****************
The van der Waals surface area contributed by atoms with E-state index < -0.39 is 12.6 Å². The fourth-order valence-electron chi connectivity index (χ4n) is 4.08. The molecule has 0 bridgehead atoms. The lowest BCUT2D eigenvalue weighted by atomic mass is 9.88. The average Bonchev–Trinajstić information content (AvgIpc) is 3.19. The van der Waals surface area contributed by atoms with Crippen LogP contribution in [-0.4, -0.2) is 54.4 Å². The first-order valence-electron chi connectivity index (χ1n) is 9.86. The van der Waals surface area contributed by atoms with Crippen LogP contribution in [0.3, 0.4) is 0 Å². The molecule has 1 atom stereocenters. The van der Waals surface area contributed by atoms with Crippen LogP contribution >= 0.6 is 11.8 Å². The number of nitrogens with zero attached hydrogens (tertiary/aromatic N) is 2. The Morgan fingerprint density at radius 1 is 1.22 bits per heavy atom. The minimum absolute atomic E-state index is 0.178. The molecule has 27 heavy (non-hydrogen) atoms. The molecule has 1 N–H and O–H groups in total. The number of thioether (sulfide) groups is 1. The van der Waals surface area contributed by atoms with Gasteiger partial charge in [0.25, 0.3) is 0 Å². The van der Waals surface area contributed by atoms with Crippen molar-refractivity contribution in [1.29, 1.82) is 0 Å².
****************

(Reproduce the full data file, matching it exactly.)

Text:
The van der Waals surface area contributed by atoms with E-state index < -0.39 is 12.6 Å². The fourth-order valence-electron chi connectivity index (χ4n) is 4.08. The molecule has 0 bridgehead atoms. The lowest BCUT2D eigenvalue weighted by atomic mass is 9.88. The average Bonchev–Trinajstić information content (AvgIpc) is 3.19. The van der Waals surface area contributed by atoms with Crippen LogP contribution in [-0.4, -0.2) is 54.4 Å². The first-order valence-electron chi connectivity index (χ1n) is 9.86. The van der Waals surface area contributed by atoms with Crippen LogP contribution in [0.3, 0.4) is 0 Å². The molecule has 1 atom stereocenters. The van der Waals surface area contributed by atoms with Crippen LogP contribution >= 0.6 is 11.8 Å². The number of nitrogens with zero attached hydrogens (tertiary/aromatic N) is 2. The Morgan fingerprint density at radius 1 is 1.22 bits per heavy atom. The minimum absolute atomic E-state index is 0.178. The molecule has 27 heavy (non-hydrogen) atoms. The molecule has 1 N–H and O–H groups in total. The number of thioether (sulfide) groups is 1. The van der Waals surface area contributed by atoms with Gasteiger partial charge in [0.25, 0.3) is 0 Å². The van der Waals surface area contributed by atoms with Crippen molar-refractivity contribution in [1.29, 1.82) is 0 Å².